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Thanks to many, battlefield land has been preserved
The successful negotiations among Tricord Inc., the Spotsylvania Board of Supervisors, and the Civil War Preservation Trust ["'Win-win-win' on farm," Sept. 15] to save the 140 acres known as the Mullins farm along State Route 3 is a testimony to what can happen when folks are serious about coming together to get something important accomplished.
We who live in and love this community owe a deep debt of gratitude to them:
To the literally thousands of folks, ordinary citizens from this community and from around the country, who came together over the past several years to see that this beautiful open space, this hallowed ground so much a part of our history and heritage, was saved, forever, thank you.
To Bob Hagan and his colleagues on the Spotsylvania Board of Supervisors, whose tireless work over the past several years wasn't publicized, wasn't even recognized by the majority of folks, but was absolutely vital to seeing this deal come to fruition, thank you.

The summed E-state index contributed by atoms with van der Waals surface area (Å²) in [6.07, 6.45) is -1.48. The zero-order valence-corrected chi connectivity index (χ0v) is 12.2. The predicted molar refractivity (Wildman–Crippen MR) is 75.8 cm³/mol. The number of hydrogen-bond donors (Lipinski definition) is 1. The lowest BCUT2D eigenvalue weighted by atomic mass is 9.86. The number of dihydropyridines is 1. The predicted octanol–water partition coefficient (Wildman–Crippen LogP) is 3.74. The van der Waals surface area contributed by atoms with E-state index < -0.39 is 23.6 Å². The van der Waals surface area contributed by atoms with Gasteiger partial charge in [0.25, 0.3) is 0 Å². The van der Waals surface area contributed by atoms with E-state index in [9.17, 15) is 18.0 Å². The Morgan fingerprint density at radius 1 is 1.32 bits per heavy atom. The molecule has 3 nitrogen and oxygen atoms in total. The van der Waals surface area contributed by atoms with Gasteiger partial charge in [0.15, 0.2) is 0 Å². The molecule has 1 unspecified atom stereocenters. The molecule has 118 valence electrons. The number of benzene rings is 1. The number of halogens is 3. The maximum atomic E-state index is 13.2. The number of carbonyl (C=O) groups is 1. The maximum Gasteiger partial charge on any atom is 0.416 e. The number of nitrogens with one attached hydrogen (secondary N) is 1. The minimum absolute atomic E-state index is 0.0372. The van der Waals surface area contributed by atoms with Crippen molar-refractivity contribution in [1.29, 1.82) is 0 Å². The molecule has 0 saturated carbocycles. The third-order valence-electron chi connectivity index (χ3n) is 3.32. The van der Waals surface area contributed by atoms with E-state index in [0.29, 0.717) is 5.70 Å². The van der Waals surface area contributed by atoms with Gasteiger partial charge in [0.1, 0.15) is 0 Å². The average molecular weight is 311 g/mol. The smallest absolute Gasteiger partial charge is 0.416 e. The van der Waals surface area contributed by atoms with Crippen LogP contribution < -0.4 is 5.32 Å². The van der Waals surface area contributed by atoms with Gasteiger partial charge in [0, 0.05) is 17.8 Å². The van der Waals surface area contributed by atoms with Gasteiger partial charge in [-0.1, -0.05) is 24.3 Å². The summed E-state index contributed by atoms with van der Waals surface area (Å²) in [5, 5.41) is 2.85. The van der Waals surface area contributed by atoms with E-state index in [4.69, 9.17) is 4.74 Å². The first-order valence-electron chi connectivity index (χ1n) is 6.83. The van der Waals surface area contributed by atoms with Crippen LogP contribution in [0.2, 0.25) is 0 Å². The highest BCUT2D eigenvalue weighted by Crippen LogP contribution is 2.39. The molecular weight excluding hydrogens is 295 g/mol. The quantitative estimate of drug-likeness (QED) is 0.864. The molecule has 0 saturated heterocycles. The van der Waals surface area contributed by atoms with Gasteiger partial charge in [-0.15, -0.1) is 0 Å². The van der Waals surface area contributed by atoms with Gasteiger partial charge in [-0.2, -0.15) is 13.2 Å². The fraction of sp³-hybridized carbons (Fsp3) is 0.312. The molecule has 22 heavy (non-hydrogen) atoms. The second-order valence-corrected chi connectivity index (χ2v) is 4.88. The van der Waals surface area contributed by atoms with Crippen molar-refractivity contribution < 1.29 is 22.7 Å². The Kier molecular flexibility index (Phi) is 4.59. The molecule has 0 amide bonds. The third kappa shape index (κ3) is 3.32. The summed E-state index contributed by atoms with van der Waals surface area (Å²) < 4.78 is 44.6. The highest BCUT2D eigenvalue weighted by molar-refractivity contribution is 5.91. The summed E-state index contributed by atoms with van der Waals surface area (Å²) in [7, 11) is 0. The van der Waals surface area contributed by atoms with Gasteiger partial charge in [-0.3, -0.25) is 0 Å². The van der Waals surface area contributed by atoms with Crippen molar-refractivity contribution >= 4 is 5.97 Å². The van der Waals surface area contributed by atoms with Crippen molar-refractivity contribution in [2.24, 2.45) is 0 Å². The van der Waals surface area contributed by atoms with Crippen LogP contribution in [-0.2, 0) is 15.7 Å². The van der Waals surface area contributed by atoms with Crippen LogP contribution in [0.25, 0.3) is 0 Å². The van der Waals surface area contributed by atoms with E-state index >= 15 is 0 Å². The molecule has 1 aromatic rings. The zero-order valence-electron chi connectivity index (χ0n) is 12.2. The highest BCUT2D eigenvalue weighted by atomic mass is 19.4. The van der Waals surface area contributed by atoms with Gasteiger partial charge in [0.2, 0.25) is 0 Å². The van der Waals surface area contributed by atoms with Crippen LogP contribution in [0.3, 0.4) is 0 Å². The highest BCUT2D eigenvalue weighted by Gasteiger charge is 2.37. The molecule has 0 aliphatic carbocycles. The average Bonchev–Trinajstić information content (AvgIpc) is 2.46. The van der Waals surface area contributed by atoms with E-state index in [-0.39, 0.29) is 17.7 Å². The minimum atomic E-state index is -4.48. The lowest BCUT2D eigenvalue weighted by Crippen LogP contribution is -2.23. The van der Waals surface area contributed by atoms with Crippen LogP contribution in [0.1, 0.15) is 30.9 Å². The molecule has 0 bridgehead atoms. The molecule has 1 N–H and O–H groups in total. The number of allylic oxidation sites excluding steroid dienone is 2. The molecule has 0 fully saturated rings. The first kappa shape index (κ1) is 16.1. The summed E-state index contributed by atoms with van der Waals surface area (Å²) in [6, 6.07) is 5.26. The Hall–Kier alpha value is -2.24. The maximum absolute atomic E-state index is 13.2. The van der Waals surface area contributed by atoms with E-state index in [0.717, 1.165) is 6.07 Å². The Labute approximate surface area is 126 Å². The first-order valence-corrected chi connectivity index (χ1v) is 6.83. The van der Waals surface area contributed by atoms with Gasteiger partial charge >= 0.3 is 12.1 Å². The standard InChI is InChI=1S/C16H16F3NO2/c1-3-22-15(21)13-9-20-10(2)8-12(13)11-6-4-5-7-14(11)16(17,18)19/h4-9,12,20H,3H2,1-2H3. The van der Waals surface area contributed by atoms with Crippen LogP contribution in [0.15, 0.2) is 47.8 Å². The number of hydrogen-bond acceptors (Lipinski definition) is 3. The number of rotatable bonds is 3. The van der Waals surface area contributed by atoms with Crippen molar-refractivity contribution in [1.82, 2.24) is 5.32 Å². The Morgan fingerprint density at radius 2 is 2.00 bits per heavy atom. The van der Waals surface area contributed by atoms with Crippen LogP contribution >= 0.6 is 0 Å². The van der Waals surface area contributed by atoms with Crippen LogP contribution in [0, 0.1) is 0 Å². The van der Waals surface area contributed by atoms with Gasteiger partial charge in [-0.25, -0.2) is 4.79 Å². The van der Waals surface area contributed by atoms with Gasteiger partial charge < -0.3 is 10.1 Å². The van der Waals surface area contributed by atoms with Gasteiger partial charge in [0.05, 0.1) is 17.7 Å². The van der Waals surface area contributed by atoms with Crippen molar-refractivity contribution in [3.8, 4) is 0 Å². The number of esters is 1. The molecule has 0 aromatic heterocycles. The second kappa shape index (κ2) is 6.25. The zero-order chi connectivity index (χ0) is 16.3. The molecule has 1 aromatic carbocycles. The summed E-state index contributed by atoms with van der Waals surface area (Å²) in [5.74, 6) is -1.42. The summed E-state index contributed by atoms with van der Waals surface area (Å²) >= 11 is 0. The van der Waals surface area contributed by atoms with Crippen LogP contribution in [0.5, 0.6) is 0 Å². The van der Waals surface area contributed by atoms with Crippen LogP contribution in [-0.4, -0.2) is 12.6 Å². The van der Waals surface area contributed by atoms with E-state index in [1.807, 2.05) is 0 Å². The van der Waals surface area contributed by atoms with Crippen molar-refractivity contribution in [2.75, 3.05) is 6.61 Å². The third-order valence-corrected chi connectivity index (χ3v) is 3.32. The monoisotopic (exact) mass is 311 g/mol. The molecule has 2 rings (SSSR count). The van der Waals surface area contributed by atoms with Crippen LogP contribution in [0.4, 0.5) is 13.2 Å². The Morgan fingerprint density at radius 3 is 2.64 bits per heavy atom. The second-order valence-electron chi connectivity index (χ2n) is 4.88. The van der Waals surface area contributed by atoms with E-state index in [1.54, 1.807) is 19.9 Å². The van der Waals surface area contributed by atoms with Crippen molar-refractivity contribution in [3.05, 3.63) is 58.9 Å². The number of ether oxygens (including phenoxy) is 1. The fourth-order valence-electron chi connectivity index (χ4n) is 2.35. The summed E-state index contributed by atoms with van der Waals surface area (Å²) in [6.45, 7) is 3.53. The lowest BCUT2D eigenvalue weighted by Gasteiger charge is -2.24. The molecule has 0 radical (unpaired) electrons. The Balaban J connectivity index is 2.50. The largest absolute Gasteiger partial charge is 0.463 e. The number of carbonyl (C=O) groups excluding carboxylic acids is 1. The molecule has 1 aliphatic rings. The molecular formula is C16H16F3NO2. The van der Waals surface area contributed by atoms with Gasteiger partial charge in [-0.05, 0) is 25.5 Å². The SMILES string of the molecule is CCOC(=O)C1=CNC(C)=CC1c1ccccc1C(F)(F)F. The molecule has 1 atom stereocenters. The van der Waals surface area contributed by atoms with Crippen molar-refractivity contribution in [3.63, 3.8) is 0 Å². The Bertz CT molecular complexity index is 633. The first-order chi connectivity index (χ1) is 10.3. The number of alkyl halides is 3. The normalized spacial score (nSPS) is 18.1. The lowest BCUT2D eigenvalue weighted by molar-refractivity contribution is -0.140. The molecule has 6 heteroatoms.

To Jim Lighthizer and Jim Campi of the Civil War Preservation Trust, who simply refused to accept that a deal could not be found, who simply refused to give up their dream of saving this hallowed ground, who provided both catalyst and role model for the preservation community to hang in there when things looked bleak, thank you.
And finally, and perhaps most importantly, to Mike Jones and his associates at Tricord, who had a vision, who were willing to forgo profit for preservation, who were willing to allow faith and heart and love for this community to guide their decisions, who, simply put, did an honorable and noble thing in helping make this deal possible. To Mr. Jones and his associates, thank you.
If you have a chance, please let these folks know how much you appreciate their efforts and their commitment. We are all in their debt.
Mike Stevens is president of the Central Virginia Battlefields Trust.